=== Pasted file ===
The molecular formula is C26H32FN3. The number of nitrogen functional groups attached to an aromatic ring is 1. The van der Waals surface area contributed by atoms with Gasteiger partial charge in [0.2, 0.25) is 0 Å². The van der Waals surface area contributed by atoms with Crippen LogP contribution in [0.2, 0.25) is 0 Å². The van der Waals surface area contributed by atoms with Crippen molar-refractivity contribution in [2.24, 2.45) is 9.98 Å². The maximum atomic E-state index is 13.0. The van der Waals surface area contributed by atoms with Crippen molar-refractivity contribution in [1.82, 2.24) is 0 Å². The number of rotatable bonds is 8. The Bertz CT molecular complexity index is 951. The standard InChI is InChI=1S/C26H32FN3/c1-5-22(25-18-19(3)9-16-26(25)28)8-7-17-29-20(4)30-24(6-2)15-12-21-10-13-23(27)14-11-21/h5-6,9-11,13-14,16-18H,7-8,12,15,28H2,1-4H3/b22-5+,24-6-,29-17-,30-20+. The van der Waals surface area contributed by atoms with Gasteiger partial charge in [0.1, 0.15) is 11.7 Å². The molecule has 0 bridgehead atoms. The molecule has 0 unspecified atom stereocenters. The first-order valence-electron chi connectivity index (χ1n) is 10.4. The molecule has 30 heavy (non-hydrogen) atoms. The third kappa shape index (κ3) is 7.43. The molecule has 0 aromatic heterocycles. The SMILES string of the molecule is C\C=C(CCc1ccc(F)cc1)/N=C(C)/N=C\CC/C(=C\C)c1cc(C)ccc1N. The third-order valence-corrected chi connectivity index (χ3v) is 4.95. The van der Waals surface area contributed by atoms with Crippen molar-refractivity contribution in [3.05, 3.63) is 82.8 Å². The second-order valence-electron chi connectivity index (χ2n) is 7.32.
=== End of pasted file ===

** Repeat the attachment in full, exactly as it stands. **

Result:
The molecular formula is C26H32FN3. The number of nitrogen functional groups attached to an aromatic ring is 1. The van der Waals surface area contributed by atoms with Gasteiger partial charge in [0.2, 0.25) is 0 Å². The van der Waals surface area contributed by atoms with Crippen LogP contribution in [0.2, 0.25) is 0 Å². The van der Waals surface area contributed by atoms with Crippen molar-refractivity contribution in [2.24, 2.45) is 9.98 Å². The maximum atomic E-state index is 13.0. The van der Waals surface area contributed by atoms with Crippen molar-refractivity contribution in [1.82, 2.24) is 0 Å². The number of rotatable bonds is 8. The Bertz CT molecular complexity index is 951. The standard InChI is InChI=1S/C26H32FN3/c1-5-22(25-18-19(3)9-16-26(25)28)8-7-17-29-20(4)30-24(6-2)15-12-21-10-13-23(27)14-11-21/h5-6,9-11,13-14,16-18H,7-8,12,15,28H2,1-4H3/b22-5+,24-6-,29-17-,30-20+. The van der Waals surface area contributed by atoms with Gasteiger partial charge in [0.1, 0.15) is 11.7 Å². The molecule has 0 bridgehead atoms. The molecule has 0 unspecified atom stereocenters. The first-order valence-electron chi connectivity index (χ1n) is 10.4. The molecule has 30 heavy (non-hydrogen) atoms. The third kappa shape index (κ3) is 7.43. The molecule has 0 aromatic heterocycles. The SMILES string of the molecule is C\C=C(CCc1ccc(F)cc1)/N=C(C)/N=C\CC/C(=C\C)c1cc(C)ccc1N. The third-order valence-corrected chi connectivity index (χ3v) is 4.95. The van der Waals surface area contributed by atoms with Crippen molar-refractivity contribution in [3.05, 3.63) is 82.8 Å². The second-order valence-electron chi connectivity index (χ2n) is 7.32.